A lot of criticism has been thrown at Apple Watch for failing to offer more untethered options. Chief among these are its lack of standalone GPS and cellular radios, as folks who want to cut the (wireless) cord — or accidentally cut it by forgetting their handset when they leave the house — find that they pretty much can’t. Of course, there are situational workarounds that Apple’s baked in. By now, everyone knows that your Apple Watch can approximate your workout when you leave your iPhone behind, which is a nice touch for those who want to go for a light, unladen run.
But Apple Watch has another trick up its sleeve: It will send and receive iMessages via Wi-Fi, even if your iPhone is off or AWOL.
There are a couple of caveats, however: This only works if your Apple Watch is on a Wi-Fi network where it was previously paired with your iPhone. And this makes sense, since there’s no way to manually select a Wi-Fi access point (or type in its password) on Apple Watch itself. But once both of these devices have been on a network together, that login data is saved locally on Apple Watch, and the wearable will get online wherever its been online before. From there, it will send and receive iMessages (although it will sometimes later tell you those messages were not delivered, when they in fact were):
But even though this works with iMessage texts, it will not work with regular texts, so your desired contacts must be iPhone, iPad, or Mac users — with iMessage enabled — for this to work properly. Of course, since Digital Touch presumably uses the same protocol as iMessage, that feature also works, meaning that Apple Watch users don’t need their iPhones to be on or around in order to send haptic notes back and forth. (It occurred to us that Apple might be using its cross-platform VOIP technology inside Apple Watch, too, and that this Wi-Fi feature might also work without a tether. Unfortunately, when trying to initiate a call without its iPhone piggyback, Apple Watch doesn’t even make the attempt. It simply splashes up a “CALL FAILED” screen the second you tap that telephone icon.)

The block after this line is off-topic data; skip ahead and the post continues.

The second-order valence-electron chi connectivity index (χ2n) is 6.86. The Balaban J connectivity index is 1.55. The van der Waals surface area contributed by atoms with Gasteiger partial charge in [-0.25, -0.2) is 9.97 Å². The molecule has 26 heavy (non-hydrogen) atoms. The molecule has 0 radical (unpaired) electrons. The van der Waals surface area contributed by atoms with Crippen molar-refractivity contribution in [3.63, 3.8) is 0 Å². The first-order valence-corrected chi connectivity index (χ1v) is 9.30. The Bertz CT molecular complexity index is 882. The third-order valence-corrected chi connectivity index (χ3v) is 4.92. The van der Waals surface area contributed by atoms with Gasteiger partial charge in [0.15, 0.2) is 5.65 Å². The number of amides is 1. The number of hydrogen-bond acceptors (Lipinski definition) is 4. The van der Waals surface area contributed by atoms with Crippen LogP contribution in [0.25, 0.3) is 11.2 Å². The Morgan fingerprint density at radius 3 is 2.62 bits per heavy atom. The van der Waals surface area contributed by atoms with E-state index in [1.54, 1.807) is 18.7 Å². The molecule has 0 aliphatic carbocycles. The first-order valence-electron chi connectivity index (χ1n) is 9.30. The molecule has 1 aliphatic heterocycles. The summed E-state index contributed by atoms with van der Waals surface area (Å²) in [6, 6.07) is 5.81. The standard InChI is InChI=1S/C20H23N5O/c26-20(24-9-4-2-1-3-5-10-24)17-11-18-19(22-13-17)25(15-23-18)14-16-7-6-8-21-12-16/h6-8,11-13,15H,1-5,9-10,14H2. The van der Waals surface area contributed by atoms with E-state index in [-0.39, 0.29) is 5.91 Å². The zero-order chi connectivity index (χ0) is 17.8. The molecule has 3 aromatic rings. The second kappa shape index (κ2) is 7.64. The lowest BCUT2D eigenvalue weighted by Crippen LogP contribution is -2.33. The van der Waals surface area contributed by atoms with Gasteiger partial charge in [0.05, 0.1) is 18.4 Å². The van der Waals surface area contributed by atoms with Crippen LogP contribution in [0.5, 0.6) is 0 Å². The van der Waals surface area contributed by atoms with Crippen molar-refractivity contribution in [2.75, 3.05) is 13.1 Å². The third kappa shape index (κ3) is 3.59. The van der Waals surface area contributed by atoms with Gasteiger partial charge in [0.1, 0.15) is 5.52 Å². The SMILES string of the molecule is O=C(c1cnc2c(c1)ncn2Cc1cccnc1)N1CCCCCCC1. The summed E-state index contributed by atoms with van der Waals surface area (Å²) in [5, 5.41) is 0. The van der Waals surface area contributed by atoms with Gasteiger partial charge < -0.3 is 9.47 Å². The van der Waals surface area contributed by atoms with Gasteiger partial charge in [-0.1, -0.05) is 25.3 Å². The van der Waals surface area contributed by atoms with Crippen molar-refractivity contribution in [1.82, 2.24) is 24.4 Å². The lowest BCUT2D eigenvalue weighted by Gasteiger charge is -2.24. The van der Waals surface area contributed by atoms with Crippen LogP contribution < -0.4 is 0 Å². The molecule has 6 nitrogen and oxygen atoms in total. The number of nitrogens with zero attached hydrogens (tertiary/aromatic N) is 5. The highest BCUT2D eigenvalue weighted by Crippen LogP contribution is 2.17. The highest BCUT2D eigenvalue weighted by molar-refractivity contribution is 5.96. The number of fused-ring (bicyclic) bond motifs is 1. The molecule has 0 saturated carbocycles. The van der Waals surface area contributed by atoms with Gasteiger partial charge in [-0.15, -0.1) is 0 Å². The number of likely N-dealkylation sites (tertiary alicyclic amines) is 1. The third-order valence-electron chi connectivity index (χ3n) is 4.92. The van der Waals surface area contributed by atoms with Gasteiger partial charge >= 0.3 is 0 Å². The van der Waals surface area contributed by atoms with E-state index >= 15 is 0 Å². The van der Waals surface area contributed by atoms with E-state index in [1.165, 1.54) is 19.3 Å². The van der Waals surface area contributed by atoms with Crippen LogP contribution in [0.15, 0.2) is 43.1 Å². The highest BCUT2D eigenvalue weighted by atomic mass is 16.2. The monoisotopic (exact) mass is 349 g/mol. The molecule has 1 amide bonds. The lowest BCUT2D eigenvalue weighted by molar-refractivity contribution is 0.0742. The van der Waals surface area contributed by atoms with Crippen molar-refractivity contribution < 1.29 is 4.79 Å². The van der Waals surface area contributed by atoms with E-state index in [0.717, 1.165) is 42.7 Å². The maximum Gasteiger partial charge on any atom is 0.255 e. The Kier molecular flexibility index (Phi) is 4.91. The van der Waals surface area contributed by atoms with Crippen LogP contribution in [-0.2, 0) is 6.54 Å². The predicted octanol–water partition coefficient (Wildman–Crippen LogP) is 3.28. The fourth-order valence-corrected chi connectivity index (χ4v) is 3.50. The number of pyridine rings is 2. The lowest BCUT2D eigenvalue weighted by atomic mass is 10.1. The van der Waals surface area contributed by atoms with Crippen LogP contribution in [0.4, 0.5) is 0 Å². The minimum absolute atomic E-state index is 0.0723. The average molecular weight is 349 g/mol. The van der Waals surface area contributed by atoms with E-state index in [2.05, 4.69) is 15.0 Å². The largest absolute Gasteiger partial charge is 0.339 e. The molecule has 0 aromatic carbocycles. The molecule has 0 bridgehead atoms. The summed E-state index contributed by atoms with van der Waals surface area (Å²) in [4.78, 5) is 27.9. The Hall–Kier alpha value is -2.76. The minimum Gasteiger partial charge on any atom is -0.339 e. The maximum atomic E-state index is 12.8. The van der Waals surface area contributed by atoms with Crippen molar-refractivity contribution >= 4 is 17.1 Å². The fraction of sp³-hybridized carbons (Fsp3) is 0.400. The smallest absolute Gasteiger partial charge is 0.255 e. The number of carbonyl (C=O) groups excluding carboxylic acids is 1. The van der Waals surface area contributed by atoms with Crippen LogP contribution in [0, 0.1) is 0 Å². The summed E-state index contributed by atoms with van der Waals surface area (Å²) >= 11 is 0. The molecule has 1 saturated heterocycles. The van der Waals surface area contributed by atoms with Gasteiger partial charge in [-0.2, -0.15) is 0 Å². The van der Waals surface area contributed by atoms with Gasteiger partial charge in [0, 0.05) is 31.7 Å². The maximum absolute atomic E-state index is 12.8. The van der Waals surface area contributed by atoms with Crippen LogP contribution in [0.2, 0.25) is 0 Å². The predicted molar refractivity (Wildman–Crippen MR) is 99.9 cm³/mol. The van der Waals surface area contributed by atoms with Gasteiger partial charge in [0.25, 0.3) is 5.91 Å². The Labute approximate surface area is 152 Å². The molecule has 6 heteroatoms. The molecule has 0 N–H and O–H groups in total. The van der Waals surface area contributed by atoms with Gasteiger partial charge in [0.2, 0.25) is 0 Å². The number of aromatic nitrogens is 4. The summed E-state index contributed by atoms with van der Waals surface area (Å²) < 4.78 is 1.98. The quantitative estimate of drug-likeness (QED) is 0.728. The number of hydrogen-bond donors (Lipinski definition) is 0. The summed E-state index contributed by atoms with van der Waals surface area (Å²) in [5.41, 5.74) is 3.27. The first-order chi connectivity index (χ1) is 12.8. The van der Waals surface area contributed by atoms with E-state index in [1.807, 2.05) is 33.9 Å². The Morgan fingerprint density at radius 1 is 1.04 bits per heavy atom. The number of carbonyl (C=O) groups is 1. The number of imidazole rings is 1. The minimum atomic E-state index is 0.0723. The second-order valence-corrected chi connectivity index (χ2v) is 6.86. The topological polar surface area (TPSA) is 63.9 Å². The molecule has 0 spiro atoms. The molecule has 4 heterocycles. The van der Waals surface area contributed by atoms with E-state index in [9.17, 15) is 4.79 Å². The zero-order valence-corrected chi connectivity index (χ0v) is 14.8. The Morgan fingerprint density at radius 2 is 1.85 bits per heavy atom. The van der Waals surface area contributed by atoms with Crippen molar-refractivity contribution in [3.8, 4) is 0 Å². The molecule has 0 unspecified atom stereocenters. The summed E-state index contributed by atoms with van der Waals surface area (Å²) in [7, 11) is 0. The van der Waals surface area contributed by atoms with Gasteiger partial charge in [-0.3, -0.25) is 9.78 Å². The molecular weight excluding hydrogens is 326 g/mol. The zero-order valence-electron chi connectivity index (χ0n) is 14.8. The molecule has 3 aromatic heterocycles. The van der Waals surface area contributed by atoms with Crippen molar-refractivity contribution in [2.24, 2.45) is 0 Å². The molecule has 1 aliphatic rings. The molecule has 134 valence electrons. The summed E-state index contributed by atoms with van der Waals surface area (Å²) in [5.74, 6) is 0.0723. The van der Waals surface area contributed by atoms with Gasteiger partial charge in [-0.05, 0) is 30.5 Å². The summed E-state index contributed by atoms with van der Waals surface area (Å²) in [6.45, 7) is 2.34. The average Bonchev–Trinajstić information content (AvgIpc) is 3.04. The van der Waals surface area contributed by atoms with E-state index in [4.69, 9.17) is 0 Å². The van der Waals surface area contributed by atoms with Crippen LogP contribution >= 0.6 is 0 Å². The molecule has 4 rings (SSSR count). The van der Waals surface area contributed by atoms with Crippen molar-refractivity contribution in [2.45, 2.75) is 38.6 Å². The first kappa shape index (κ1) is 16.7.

You can test this yourself: Just make sure you’re on a familiar network, and then turn your iPhone off (or disable Wi-Fi and Bluetooth). Now, use your Apple Watch to send an iMessage or some Digital Touch input to someone in your contacts list. Then wait for a response.
In the real world, this extended capability has immediate potential, and it underscores that — whether or not Apple goes full Apple Watch LTE — there is a valid need for the wearable to work as a communications suite without needing an iPhone close by. Right now, this limited feature is great for folks who lose or leave their handsets at home, and it’s really useful for when you’re out and about and your iPhone’s battery dies while your Apple Watch is still going strong. (Mine outlasts my iPhone 6 by something like three to five hours each day, so I’d reckon this scenario is pretty common.) It also means that you can leave that iPhone at the house, take a jog while your Apple Watch tracks your workout and blasts your music, and then message your friend to come get you when you give up at Cold Stone a few miles from home.